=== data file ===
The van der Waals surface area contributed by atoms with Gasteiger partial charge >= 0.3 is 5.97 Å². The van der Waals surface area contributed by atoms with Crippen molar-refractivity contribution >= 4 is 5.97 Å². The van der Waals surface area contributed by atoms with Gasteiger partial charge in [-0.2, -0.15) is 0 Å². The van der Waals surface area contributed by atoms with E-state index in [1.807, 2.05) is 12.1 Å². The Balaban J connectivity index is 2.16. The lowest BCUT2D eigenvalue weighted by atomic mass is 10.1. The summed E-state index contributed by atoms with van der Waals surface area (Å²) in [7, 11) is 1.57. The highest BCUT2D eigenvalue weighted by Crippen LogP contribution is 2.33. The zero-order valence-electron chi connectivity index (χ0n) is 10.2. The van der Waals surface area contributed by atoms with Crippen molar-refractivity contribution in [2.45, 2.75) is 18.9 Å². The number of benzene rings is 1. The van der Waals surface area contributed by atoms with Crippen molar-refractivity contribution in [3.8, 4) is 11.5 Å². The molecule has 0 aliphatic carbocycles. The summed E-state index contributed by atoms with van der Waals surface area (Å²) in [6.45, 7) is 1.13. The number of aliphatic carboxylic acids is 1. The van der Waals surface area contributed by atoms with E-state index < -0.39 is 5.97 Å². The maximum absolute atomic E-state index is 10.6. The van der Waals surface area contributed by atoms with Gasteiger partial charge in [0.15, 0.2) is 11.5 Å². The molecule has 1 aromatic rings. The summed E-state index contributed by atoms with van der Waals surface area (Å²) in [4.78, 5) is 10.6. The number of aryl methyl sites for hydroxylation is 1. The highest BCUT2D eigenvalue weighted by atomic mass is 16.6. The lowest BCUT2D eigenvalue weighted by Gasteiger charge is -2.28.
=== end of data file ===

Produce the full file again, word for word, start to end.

The van der Waals surface area contributed by atoms with Gasteiger partial charge >= 0.3 is 5.97 Å². The van der Waals surface area contributed by atoms with Crippen molar-refractivity contribution >= 4 is 5.97 Å². The van der Waals surface area contributed by atoms with Gasteiger partial charge in [-0.2, -0.15) is 0 Å². The van der Waals surface area contributed by atoms with E-state index in [1.807, 2.05) is 12.1 Å². The Balaban J connectivity index is 2.16. The lowest BCUT2D eigenvalue weighted by atomic mass is 10.1. The summed E-state index contributed by atoms with van der Waals surface area (Å²) in [7, 11) is 1.57. The highest BCUT2D eigenvalue weighted by Crippen LogP contribution is 2.33. The zero-order valence-electron chi connectivity index (χ0n) is 10.2. The van der Waals surface area contributed by atoms with Crippen molar-refractivity contribution in [2.45, 2.75) is 18.9 Å². The number of benzene rings is 1. The van der Waals surface area contributed by atoms with Crippen molar-refractivity contribution in [3.8, 4) is 11.5 Å². The molecule has 0 aliphatic carbocycles. The summed E-state index contributed by atoms with van der Waals surface area (Å²) in [6.45, 7) is 1.13. The number of aliphatic carboxylic acids is 1. The van der Waals surface area contributed by atoms with E-state index < -0.39 is 5.97 Å². The maximum absolute atomic E-state index is 10.6. The van der Waals surface area contributed by atoms with Gasteiger partial charge in [0.15, 0.2) is 11.5 Å². The molecule has 1 aromatic rings. The summed E-state index contributed by atoms with van der Waals surface area (Å²) in [4.78, 5) is 10.6. The number of aryl methyl sites for hydroxylation is 1. The highest BCUT2D eigenvalue weighted by atomic mass is 16.6. The lowest BCUT2D eigenvalue weighted by Gasteiger charge is -2.28.